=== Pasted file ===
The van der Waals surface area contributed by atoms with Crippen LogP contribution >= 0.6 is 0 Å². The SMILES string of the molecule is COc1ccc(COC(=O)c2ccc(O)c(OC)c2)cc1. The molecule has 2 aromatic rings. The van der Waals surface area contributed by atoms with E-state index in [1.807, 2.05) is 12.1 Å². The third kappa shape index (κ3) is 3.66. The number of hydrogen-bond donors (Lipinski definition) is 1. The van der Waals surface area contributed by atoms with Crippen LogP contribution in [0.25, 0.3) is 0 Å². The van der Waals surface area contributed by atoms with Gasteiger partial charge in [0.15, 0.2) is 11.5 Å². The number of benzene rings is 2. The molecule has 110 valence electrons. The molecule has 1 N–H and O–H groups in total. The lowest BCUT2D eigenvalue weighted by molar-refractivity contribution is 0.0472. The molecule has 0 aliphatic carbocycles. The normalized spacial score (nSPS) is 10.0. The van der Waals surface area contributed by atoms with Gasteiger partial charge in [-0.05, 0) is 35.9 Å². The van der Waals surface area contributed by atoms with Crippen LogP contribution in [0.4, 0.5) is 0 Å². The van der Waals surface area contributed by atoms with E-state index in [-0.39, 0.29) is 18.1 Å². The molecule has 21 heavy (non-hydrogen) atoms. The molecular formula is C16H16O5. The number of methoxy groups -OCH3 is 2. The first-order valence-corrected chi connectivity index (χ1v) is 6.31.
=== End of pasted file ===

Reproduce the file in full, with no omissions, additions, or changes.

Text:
The van der Waals surface area contributed by atoms with Crippen LogP contribution >= 0.6 is 0 Å². The SMILES string of the molecule is COc1ccc(COC(=O)c2ccc(O)c(OC)c2)cc1. The molecule has 2 aromatic rings. The van der Waals surface area contributed by atoms with E-state index in [1.807, 2.05) is 12.1 Å². The third kappa shape index (κ3) is 3.66. The number of hydrogen-bond donors (Lipinski definition) is 1. The van der Waals surface area contributed by atoms with Crippen LogP contribution in [0.25, 0.3) is 0 Å². The van der Waals surface area contributed by atoms with Gasteiger partial charge in [0.15, 0.2) is 11.5 Å². The number of benzene rings is 2. The molecule has 110 valence electrons. The molecule has 1 N–H and O–H groups in total. The lowest BCUT2D eigenvalue weighted by molar-refractivity contribution is 0.0472. The molecule has 0 aliphatic carbocycles. The normalized spacial score (nSPS) is 10.0. The van der Waals surface area contributed by atoms with Gasteiger partial charge in [-0.05, 0) is 35.9 Å². The van der Waals surface area contributed by atoms with Crippen LogP contribution in [0.4, 0.5) is 0 Å². The van der Waals surface area contributed by atoms with E-state index in [-0.39, 0.29) is 18.1 Å². The molecule has 21 heavy (non-hydrogen) atoms. The molecular formula is C16H16O5. The number of methoxy groups -OCH3 is 2. The first-order valence-corrected chi connectivity index (χ1v) is 6.31.